KUDOS TO John David Washington as Ron Stallworth. Lee wanted Denzel Washington to play the role but it was pointed out to him that Denzel is too old for the part. Consequently it was played by Denzel's talented son, John David.
KUDOS TO Adam Driver as Flip Zimmerman, the Jewish policeman who acts as Stallworth at meetings of the Klan. According to the online magazine, Bustle, Flip Zimmerman doesn't exist. That is to say that no one by that name exists as it relates to this story. The name was created for the film because the real name of Stallworth's former partner has never been publicly revealed. In Stallworth's book, he's called "Chuck." However, whatever his name is, he was an integral part of Stallworth's infiltration into the KKK. In the film, Zimmerman is made to say that all his life he has never thought much about his Jewishness but after being subjected to the hatefull antisemitism of the Klan, he will now take an active interest in investigating what being a Jew is all about.
KUDOS TO Alec Baldwin as Dr. Kennebrew Beauregard, an outspoken racist. His 2 or 3 minute intro to the film sets the tone for the story.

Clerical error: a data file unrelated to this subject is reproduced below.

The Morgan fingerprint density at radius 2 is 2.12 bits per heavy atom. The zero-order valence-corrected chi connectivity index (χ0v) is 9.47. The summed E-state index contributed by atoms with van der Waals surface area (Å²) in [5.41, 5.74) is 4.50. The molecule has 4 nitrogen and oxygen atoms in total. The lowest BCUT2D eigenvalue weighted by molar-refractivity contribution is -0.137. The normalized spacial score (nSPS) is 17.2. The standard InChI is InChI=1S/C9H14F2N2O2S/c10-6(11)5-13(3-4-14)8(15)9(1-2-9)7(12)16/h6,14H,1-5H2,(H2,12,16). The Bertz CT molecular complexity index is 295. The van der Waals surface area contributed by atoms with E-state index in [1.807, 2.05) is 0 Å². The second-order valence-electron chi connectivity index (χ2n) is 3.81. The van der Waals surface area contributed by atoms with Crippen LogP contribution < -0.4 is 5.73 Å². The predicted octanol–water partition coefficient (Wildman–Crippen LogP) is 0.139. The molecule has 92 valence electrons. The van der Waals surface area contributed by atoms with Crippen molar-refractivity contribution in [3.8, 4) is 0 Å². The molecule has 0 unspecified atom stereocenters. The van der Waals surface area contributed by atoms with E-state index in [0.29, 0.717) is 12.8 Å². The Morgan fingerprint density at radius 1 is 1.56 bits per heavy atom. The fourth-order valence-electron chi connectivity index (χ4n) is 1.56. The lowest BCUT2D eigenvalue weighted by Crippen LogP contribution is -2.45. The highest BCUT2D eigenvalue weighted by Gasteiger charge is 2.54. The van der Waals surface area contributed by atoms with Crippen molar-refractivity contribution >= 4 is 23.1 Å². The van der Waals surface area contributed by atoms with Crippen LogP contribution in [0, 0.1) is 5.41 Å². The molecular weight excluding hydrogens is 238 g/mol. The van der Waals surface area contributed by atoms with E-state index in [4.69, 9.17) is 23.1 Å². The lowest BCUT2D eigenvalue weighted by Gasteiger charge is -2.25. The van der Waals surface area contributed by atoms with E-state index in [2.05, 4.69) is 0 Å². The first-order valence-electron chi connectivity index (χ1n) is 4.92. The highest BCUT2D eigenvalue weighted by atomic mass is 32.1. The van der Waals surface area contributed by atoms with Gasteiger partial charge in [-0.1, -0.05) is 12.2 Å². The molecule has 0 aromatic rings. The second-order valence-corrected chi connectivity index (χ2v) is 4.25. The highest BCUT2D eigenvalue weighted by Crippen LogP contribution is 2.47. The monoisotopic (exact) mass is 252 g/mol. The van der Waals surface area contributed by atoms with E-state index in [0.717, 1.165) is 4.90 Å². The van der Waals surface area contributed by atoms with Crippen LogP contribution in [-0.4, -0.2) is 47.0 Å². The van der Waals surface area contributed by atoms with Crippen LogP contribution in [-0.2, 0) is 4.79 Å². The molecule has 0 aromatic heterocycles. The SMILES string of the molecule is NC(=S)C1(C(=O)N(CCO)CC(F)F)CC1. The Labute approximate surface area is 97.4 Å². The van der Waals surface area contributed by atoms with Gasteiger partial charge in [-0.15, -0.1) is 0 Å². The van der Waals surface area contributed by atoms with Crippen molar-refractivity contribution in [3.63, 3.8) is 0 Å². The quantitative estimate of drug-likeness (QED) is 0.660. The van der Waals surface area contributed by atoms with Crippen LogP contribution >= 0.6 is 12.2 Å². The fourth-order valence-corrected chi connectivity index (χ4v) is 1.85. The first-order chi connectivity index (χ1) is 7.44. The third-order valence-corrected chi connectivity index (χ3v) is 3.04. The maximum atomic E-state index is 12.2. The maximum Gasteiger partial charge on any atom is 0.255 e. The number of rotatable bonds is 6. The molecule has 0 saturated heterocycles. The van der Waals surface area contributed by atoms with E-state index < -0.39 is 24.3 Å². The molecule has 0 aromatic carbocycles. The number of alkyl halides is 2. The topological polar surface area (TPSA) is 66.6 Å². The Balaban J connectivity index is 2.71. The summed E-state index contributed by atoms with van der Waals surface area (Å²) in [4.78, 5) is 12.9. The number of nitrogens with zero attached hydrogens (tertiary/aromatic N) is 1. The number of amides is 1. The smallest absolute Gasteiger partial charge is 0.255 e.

KUDOS TO Michael Joseph Buscemi as officer Jimmy Creek; Michael is Steve Buscemi's brother. I don't believe I have ever seen him in another movie but all throughout the film, I kept asking myself, Is that Steve Buscemi?
KUDOS TO Laura Harrier as Patrice Dumas. If the saying, "Black is beautiful" is true, Laura proves it. Watch for her career to go places.
KUDOS TO Corey Hawkins as Kwame Ture [Stokely Carmichael], a role he plays with righteous passion; his filmography includes 6 appearences on the TV series, The Walking Dead
KUDOS TO Topher Grace as David Duke. I hope to see this amazing actor again in the near future. Recently saw him in Mona Lisa Smile, an wonderful film staring Julia Roberts
KUDOS TO Harry Belafonte as Jerome Turner; last seen is Island in the Sun and Odds Against Tomorrow

The real David Duke called Ron Stallworth to express his concern over his "baffoonish, cartoonish idiot" portrayal in the film. Duke also said he respected Spike Lee. After seeing the film he wasn't pleased that the film didn't follow the events of the book. David Duke did not discover that Ron Stallworth is a black man until 2006, when a Miami Herald reporter contacted him for his side of the story.